Roughlock Falls can be approached two ways: from a brand new parking lot ten feet away, or from a dirt lot a mile away, which you will find because you aren’t paying attention. If you are lucky enough to park in that further spot, you’ll get to discover the falls, rather than having them fall into your lap. And that’s what makes a vacation better than watching television. In this episode of The Black Hills Travelogue, walk the path with me.
The parking lot, as best I can describe it, is a dirt area near a hotel, and is not far off the main road through Spearfish Canyon (Highway 14a). There were a couple of portable toilets nearby. We parked there simply because we saw trail signs, not realizing the lot next to the falls was a mile further up the road. After we got on the path, nature took over.
We were there in mid-May, early spring for the Black Hills. Rain clouds came and went overhead, with breaks of sun here and there. The path was empty, and we marveled at having the place to ourselves, not realizing most of the others who went to Roughlock Falls did so the easy way. After a short time we came upon a small dam:
On either side of the dam the canyon walls rise up steeply. Rain sputtered as we walked. Birds flitted about. A little further on, the dam faded into memory and the natural stream emerged again.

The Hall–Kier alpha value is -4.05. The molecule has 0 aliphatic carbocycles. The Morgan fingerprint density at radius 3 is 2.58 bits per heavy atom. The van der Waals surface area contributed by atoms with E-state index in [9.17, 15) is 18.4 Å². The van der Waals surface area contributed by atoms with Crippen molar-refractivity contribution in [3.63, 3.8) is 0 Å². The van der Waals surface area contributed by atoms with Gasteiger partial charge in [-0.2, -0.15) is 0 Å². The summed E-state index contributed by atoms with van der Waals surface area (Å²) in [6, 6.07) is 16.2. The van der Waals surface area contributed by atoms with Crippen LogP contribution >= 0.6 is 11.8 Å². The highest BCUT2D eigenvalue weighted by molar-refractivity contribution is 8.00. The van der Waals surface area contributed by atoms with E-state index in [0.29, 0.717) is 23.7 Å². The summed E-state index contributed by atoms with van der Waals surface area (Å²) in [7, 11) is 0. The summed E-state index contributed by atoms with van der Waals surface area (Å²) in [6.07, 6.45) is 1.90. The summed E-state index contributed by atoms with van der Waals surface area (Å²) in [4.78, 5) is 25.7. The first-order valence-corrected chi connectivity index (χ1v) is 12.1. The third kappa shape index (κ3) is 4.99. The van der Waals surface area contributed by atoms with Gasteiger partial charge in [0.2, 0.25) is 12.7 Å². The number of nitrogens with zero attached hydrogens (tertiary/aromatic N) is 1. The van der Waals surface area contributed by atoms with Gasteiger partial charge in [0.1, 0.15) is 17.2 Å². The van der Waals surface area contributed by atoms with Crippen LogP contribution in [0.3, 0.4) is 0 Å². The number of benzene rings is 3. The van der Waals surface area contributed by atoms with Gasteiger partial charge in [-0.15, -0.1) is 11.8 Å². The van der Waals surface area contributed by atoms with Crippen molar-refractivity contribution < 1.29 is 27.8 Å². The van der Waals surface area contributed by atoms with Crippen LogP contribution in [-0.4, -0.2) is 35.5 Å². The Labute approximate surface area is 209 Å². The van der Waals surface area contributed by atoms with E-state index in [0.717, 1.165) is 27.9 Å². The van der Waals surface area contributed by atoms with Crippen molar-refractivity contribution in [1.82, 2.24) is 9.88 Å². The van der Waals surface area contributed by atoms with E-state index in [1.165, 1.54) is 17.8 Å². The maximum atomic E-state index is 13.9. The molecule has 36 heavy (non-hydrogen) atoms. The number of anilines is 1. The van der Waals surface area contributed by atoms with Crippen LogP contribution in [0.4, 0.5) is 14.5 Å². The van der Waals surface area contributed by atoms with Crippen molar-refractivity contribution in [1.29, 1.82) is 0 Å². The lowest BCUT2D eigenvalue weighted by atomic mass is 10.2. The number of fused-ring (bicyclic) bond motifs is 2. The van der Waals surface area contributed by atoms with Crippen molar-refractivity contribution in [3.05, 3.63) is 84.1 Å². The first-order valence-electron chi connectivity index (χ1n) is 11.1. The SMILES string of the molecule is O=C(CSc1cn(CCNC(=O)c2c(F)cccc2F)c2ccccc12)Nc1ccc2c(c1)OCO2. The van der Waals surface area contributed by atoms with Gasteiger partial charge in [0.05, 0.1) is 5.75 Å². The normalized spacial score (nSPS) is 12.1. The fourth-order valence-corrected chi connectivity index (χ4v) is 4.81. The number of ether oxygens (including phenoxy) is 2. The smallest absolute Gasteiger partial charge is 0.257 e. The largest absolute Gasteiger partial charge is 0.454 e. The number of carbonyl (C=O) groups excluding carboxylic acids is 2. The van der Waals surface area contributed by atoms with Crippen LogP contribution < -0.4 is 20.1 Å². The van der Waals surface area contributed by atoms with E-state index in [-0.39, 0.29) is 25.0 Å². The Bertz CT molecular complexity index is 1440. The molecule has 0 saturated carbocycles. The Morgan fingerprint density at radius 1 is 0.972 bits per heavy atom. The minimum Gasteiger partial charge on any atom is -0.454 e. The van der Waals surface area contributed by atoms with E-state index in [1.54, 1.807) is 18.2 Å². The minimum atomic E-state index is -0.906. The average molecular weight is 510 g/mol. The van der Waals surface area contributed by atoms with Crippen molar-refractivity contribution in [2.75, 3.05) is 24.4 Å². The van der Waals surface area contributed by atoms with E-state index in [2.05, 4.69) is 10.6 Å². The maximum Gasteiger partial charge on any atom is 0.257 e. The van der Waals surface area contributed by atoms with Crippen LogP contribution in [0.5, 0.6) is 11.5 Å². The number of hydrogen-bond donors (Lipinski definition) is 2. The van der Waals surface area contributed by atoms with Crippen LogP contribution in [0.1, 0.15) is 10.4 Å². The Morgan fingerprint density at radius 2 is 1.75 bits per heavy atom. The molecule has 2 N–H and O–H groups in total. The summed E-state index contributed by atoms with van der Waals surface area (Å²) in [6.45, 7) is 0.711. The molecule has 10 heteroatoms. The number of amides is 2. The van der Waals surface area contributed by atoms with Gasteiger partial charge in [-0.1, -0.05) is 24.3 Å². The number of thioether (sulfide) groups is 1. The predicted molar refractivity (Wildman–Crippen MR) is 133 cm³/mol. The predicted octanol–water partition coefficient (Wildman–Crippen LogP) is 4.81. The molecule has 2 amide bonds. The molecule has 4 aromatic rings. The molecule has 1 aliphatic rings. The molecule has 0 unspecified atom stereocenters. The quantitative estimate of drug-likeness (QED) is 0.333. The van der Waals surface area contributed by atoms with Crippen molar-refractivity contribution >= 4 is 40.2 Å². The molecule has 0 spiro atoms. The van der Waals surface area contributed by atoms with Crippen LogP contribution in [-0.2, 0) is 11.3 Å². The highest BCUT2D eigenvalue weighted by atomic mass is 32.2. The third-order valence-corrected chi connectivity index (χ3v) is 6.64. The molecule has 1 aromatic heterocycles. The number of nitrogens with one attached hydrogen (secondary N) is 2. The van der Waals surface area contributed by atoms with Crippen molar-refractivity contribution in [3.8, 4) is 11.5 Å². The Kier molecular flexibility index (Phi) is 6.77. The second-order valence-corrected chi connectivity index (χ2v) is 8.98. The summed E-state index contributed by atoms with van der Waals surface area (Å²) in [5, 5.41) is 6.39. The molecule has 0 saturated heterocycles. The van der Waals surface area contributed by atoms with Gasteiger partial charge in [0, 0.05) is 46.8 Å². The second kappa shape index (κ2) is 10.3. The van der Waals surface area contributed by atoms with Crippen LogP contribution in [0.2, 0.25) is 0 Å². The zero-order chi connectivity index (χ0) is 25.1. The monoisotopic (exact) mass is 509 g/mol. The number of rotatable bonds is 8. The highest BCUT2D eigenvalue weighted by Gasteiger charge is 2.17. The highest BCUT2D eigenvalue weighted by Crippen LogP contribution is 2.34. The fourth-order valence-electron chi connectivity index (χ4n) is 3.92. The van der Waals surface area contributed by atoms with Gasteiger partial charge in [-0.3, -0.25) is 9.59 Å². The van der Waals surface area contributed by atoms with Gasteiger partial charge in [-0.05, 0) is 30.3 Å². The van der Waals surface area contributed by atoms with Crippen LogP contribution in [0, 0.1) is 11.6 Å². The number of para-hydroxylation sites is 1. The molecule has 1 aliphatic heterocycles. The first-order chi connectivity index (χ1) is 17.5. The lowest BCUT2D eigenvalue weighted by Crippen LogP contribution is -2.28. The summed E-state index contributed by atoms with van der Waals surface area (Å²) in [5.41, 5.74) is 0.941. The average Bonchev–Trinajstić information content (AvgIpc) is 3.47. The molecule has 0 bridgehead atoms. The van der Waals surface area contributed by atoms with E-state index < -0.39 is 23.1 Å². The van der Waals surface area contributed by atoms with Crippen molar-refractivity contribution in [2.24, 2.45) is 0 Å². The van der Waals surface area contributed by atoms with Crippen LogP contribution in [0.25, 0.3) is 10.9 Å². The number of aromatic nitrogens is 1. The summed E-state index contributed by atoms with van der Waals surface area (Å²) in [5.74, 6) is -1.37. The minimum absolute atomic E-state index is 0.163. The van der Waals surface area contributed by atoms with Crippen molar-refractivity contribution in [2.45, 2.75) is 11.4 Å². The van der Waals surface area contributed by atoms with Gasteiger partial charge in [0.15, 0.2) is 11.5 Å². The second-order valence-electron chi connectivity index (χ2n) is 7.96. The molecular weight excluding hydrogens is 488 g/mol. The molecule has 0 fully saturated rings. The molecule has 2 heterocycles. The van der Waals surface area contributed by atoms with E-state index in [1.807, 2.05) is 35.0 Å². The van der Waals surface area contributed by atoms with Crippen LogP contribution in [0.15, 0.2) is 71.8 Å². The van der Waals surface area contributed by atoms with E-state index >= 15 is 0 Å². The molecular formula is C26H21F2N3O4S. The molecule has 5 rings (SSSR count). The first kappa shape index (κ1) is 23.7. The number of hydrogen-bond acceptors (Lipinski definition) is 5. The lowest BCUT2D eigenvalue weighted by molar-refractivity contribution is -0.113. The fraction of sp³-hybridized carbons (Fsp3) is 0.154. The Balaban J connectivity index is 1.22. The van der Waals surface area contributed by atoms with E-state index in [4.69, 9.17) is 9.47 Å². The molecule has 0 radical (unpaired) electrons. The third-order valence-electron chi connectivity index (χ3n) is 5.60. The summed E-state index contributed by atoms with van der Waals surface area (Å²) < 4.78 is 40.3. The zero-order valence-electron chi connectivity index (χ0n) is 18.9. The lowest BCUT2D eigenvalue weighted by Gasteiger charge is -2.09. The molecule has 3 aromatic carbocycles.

But not long after that, we discovered the falls themselves. And having walked a little ways to get there, the surprise was all the better.
The sound of the falls quickly overtakes the senses. We encountered a sudden crowd of people, and that’s when we realized there was another entrance to the falls. Though disappointed to no longer have the place to ourselves, heavy rains from the last few days poured over the falls.
Newly renovated trails snake up the side of the falls, and you can stand at the very top and look down, as well. As we left we took a look back at the cascade, and though he didn’t pose for the camera, we did see a Water Ouzel playing in a lower section of the falls. Look for these unusual birds if you visit. They frolic in the rushing water and are quite entertaining. It’s a good sign to see them – they’re snobbish about water quality.
After leaving Roughlock Falls we toured the rest of the Spearfish Canyon byway (14a). Highly recommended – the walls of the canyon rise up dramatically. By then it was pouring, though, so I have no good pictures of the rest of the trip. This drive is an easy day trip from Rapid City or the Sturgis area, and is close to Deadwood, Lead, and several other small towns in the northern Black Hills.